* Any views expressed in this opinion piece are those of the author and not of Thomson Reuters Foundation.
While often overlooked, grassroots group are the ones making a measurable difference in people’s lives
In February, in the town of Lahan in the Eastern Terai region of Nepal, I spoke with Mani Lal Bishwakarma, a program coordinator for a local NGO. We were funding Mani’s organisation to help a group of lower caste agricultural labourers file land claims with the government. Most of the labourers and their families had been living on the same land for generations, but were held in a form of debt bondage to local landlords. Without land rights, they faced the constant threat of eviction, which made it easy for landowners to exploit them.
“We are doing well,” Mani told me. “In three months, we have secured Land Inhabitant Certificates for 63 families.”
Armed with the certificates, the families could not be evicted. But securing them was not straightforward. Individuals first needed a birth or citizenship certificate, and then an application had to be filed with the local Village Development Committee showing that the applicant had been resident in the same place for 15 years. But with help from Mani and his team, progress was being made.
“How many do you think you can get done this year?” I asked him.
“One thousand certificates,” Mani replied.
An estimated 110,000 men, women and children in Nepal are affected by this type of bonded labour. Mani was telling me that he would be able to help secure land rights for 1% of that population in just the first year of the grant, before the program had reached full flow. This on a budget of $26,000 per year.
“Once they have the certificates, they can never be lost,” added Mani’s colleague Madhu, the IT manager. “We have the documents scanned and backed up digitally for the long term”.
I’ve always been awestruck by what local NGOs can achieve with a small amount of money. $26,000 a year. That’s a rounding error for many big organisations. In this case, it could permanently reduce the vulnerability of a group of people that have been at the bottom of the food chain in Nepal for generations.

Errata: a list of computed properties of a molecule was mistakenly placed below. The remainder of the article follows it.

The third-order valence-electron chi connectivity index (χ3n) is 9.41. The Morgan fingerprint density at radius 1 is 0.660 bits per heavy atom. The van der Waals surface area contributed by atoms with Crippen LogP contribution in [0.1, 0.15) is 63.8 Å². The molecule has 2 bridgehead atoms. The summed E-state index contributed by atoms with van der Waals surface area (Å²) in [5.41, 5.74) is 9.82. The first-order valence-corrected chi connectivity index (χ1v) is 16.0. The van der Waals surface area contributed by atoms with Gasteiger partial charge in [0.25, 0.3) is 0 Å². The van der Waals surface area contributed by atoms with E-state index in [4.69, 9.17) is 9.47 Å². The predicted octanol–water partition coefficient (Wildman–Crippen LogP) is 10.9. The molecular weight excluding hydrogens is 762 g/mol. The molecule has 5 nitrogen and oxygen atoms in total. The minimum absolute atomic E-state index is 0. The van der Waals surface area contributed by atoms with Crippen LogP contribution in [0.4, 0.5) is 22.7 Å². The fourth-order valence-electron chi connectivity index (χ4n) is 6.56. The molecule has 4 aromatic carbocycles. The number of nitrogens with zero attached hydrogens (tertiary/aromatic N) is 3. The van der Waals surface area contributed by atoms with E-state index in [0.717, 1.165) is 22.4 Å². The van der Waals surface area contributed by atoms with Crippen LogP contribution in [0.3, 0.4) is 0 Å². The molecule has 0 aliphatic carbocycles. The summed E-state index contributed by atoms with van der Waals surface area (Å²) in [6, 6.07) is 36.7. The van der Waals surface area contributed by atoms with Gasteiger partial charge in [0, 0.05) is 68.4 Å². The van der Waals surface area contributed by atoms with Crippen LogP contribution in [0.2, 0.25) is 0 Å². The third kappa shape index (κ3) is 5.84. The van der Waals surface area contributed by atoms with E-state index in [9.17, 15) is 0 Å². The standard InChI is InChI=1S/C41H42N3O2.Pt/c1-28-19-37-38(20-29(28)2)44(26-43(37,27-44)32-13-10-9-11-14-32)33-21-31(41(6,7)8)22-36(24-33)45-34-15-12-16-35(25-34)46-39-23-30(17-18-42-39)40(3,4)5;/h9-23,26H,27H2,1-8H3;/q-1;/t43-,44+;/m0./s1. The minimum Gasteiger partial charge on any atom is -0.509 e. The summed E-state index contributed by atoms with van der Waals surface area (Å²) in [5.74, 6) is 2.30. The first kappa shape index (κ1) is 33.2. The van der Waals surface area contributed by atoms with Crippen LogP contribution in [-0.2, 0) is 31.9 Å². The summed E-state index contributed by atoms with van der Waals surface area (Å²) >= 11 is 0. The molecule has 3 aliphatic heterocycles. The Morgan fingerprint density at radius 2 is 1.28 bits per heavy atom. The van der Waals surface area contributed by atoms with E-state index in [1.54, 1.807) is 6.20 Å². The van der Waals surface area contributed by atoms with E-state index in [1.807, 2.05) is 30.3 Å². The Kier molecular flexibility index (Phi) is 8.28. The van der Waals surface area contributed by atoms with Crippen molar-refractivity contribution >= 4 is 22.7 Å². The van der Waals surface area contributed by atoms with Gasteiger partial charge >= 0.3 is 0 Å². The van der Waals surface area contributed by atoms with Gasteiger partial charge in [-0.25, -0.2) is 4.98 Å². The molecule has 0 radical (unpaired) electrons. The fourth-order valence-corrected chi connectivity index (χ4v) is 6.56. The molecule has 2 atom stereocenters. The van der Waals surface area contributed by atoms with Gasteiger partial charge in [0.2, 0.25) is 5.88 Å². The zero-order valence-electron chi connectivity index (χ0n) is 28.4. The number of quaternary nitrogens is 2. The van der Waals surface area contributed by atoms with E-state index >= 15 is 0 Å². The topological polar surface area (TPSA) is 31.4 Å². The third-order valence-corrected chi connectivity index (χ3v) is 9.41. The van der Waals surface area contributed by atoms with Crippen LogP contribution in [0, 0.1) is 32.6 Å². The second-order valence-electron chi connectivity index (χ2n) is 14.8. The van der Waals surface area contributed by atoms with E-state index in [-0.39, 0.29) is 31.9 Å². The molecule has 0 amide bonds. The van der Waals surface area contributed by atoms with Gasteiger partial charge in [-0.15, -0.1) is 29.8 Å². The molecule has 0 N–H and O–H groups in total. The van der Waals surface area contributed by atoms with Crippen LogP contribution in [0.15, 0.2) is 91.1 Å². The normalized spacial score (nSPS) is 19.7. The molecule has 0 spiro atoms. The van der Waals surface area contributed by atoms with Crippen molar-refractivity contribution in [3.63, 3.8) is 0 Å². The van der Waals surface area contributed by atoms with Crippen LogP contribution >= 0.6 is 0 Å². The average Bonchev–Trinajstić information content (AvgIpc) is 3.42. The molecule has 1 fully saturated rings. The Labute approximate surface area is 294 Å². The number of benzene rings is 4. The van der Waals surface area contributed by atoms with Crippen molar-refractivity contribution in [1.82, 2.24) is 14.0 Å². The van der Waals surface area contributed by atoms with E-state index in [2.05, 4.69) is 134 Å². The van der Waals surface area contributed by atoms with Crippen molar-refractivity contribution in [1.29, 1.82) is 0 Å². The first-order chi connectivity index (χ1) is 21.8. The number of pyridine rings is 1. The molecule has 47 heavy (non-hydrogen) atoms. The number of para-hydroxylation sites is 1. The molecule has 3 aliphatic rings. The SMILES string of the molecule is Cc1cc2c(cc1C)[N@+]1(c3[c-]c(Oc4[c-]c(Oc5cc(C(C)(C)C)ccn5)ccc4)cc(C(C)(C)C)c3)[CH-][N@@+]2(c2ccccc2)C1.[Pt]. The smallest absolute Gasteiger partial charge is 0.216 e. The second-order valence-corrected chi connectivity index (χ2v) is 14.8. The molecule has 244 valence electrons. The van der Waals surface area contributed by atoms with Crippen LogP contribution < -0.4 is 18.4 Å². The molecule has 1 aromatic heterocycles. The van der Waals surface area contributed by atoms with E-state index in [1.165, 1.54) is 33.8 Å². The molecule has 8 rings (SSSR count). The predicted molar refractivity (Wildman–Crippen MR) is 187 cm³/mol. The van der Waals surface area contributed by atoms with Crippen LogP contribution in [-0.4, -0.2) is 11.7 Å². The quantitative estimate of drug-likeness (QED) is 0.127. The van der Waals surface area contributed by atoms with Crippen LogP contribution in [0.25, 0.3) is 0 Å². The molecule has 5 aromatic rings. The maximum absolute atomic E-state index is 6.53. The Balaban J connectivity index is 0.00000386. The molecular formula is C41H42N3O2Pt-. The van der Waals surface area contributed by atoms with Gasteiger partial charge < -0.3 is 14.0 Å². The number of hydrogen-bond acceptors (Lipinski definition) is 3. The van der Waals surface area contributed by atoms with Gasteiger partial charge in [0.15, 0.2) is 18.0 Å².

Too often, grassroots NGOs are overlooked by donors because they are perceived as too small or risky. Yet these frontline organisations are the ones making a measurable difference in people’s lives. This week, the Freedom Fund celebrates a milestone: we have now granted ten million dollars to NGOs like Mani’s – those on the frontlines of the fight against slavery. I’m proud that we have been able to get a significant amount of money to organisations that we know are doing life-changing work. $10m is not a lot in the grand scheme of things. But when it gets to the right organisations, it can go a long way.
I know that funders are not supposed to celebrate how much they spend anymore. I remember a few years back, Andrew Mitchell had recently become the UK’s Secretary of State for International Development. He was sending a strong message that he didn’t want any more announcements about DFID’s spending commitments, only about impact and results. He wanted the aid industry to move beyond the days of glossy success stories and feel-good headlines. Which made sense – and is certainly a maxim that we adhere to at the Freedom Fund. We devote a lot of energy to posting on our impact page the results that our partners have achieved with our support.
But in some circumstances, I think it’s ok to be proud of spending in the right way. We are working with our partners to end modern slavery at a time when there has been a spike in international attention to the issue. The number of organisations, policy-makers and businesses that are beginning to engage, and the number of events that are going on to discuss and coordinate strategies, are growing at breakneck speed. And yet, for all that, there is still a paltry amount of funding actually getting to the groups that are at the sharp end of the spear.
So I’m proud of the $10m milestone. Yes, it takes time to identify the right partners, to help them build up their organisations, and to monitor results. But it is worth it. The impact these organisations achieve for the most vulnerable people is truly phenomenal. And at the end of the day, that’s what this work is all about.